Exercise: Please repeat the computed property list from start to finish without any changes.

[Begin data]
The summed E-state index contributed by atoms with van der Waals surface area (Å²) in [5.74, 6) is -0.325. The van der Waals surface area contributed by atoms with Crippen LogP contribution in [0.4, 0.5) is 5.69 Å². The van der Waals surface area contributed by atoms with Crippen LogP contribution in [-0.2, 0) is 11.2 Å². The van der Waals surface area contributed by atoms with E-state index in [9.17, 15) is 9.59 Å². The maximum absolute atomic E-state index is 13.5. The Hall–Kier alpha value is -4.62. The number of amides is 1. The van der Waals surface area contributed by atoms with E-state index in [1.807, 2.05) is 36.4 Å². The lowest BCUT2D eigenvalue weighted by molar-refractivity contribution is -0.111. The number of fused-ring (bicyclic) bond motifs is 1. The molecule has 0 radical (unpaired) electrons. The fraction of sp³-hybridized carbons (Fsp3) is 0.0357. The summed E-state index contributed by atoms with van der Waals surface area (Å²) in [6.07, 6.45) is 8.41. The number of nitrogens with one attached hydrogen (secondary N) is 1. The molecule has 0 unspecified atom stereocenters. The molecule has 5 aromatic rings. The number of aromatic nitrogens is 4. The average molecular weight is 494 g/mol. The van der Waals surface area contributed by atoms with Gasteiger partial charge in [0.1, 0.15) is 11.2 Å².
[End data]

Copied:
The summed E-state index contributed by atoms with van der Waals surface area (Å²) in [5.74, 6) is -0.325. The van der Waals surface area contributed by atoms with Crippen LogP contribution in [0.4, 0.5) is 5.69 Å². The van der Waals surface area contributed by atoms with Crippen LogP contribution in [-0.2, 0) is 11.2 Å². The van der Waals surface area contributed by atoms with E-state index in [9.17, 15) is 9.59 Å². The maximum absolute atomic E-state index is 13.5. The Hall–Kier alpha value is -4.62. The number of amides is 1. The van der Waals surface area contributed by atoms with E-state index in [1.807, 2.05) is 36.4 Å². The lowest BCUT2D eigenvalue weighted by molar-refractivity contribution is -0.111. The number of fused-ring (bicyclic) bond motifs is 1. The molecule has 0 radical (unpaired) electrons. The fraction of sp³-hybridized carbons (Fsp3) is 0.0357. The summed E-state index contributed by atoms with van der Waals surface area (Å²) in [6.07, 6.45) is 8.41. The number of nitrogens with one attached hydrogen (secondary N) is 1. The molecule has 0 unspecified atom stereocenters. The molecule has 5 aromatic rings. The number of aromatic nitrogens is 4. The average molecular weight is 494 g/mol. The van der Waals surface area contributed by atoms with Gasteiger partial charge in [0.1, 0.15) is 11.2 Å².